Fletcher Place, Indianapolis Homes for Sale

Just southeast of Downtown Indy lies Fletcher Place Historic Distrit, one of the oldest neighborhoods in the city — and one of its best-kept secrets. Named after early settler, Calvin Fletcher Sr., the community boasts a variety of single-family homes, upscale condominiums, and small businesses. The Indianapolis Cultural Trail bisects the district along Virgina Ave.

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Latest Fletcher Place, Indianapolis Homes for Sale

505 S East Street, Indianapolis, IN 46203

505 S East Street, Indianapolis, IN 46203

Exclusive luxury, Wedgwood BC custom home located in Fletcher Place with spectacular views of Lucas Oil and downtown skyline. These modern homes provide upscale liv...

4 Beds 5 Bath Areas 5498 SqFt


McNulty Real Estate Services,
525 S East Street, Indianapolis, IN 46225

525 S East Street, Indianapolis, IN 46225

vacant residential lot. 37 x 80. raised lot with retaining walls. In an area with expensive homes. near Fountain Square, downtown Indy, Bates Hendricks. great v...

0 Beds 0 Bath Areas 0 SqFt


Sullivan Realty Group, LLC

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The neighborhood is comprised of mostly Italianate and Queen-Anne style houses. Landmarks include the Caito Bungalow, the William Forsyth home, and a house designed by architect Francis Costigan. Other notable buildings include the Union Laundry Lofts, built in 1911, the Calvin Fletcher School built in 1857, and the former Fletcher Place United Methodist Church built in 1872. One of the oldest homes in the area can be found at 601 Fletcher Ave. The three-bay brick Italianate house dates to 1866.

The area south of Virginia Ave. is listed separately on the National Register of Historic Places. This area, known as The Holy Rosary Danish Church District was originally settled by German, Irish, Scotch, and Welsh immigrants in the 1850s. By 1910, however, 90% of its residents were Italian Americans. In fact, the community is hailed as Indiana's largest continuously-occupied Italian neighborhood. Landmarks include Trinity Danish Evangelical Lutheran Church (1872), Horace Mann Public School (1874), and Holy Rosary Catholic Church(1911 - 1925).

Former Fletcher Place United Methodist Episcopal Church at 501-502 East Fletcher Avenue

The former Fletcher Place United Methodist Episcopal Church at the corner of Fletcher and Virginia Avenues today offers luxury condo living in the 200-year-old Gothic Revival style brick building. Other condo conversions include the nearby ($30-million) "Villaggio at Page Pointe," "Fletcher Place Lofts" (formerly the Fletcher Place Community Center), and the former "Fletcher School" (circa 1857). These renovation projects are just a few of several that have sparked a wave of development in the neighborhood. More and more investors are renovating historic homes and converting old buildings into condos, leading to rising property values.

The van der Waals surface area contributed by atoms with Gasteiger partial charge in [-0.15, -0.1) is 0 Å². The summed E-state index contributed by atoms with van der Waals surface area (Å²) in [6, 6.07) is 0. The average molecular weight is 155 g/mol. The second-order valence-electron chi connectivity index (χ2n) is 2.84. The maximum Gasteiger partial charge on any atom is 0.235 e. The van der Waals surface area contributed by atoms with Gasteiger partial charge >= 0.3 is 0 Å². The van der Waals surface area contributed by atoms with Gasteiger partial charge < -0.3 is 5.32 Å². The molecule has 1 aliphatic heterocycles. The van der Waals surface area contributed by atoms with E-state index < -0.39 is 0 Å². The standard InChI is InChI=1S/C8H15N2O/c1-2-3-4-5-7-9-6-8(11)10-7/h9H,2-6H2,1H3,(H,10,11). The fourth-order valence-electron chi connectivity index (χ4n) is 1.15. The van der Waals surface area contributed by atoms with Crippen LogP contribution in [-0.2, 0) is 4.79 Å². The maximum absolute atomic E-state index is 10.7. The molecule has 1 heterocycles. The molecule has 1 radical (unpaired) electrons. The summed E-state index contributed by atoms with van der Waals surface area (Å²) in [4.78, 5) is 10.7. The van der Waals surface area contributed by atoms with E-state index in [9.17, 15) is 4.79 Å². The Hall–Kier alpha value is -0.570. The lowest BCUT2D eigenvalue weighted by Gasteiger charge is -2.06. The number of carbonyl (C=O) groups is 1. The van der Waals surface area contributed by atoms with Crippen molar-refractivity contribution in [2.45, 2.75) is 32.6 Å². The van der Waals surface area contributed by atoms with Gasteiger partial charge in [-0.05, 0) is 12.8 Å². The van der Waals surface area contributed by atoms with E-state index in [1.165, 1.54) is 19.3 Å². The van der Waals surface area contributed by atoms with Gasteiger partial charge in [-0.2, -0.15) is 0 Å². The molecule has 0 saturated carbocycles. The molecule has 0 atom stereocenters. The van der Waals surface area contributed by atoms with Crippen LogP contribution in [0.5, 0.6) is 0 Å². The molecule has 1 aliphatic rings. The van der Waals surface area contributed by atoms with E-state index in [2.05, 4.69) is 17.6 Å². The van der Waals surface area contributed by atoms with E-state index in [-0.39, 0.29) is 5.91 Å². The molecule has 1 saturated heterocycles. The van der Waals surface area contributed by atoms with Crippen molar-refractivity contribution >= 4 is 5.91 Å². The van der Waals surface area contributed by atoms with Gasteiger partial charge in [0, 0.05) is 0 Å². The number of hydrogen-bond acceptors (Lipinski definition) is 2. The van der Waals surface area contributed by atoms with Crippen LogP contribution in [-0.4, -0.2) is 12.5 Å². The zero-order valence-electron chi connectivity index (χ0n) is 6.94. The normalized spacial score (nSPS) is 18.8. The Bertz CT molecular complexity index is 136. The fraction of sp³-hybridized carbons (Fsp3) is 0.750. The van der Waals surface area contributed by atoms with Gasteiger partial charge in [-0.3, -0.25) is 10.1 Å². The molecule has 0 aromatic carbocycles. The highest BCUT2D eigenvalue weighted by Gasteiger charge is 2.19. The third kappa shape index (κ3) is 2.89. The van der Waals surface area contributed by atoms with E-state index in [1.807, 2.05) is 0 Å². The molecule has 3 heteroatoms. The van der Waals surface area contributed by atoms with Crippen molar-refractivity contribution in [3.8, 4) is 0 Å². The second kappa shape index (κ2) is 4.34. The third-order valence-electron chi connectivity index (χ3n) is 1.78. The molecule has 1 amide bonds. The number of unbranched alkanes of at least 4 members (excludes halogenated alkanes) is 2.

Calvin Fletcher's farm, "Woodlawn," originally encompassed most of the land in the district. Fletcher was not only the city's first attorney, but also served as Indiana State Senator, Trustee of the Indianapolis Public Schools, Trustee of DePauw University, Trustee of the Marion County Seminary, Chairman of the Free Soil Party Convention, and founder & president of the Marion County Agricultural Society. He later went on to establish the American Fletcher National Bank.

Fletcher was known as a fervent abolitionist who lobbied the federal government for the establishment of black troops to fight in the Civil War. He then allowed those soldiers to use his land for training. He died in 1866 from injuries sustained from falling off his horse.

In 1857, Fletcher platted off much of Woodlawn into individual lots. When the Citizen's Street Railway Company opened trolley lines here in the 1860's, large homes were built on Fletcher Avenue, with smaller workers' cottages built to the north and south. Virginia Avenue became the commercial thoroughfare, linking Fletcher Place with the Mile Square to the north and Fountain Square to the south.

Henry Laut opened one of the area's first grocery stores here in the 1870s. In 1892 Laut converted his building to a tinsmithing shoppe. It was here that he and his crew built many of the sheet-metal cornices and other detail work seen on many Indianapolis buildings today. Laut's building still stands on the corner of Fletcher and College, and is today known as Laut Sheet Metal Shops.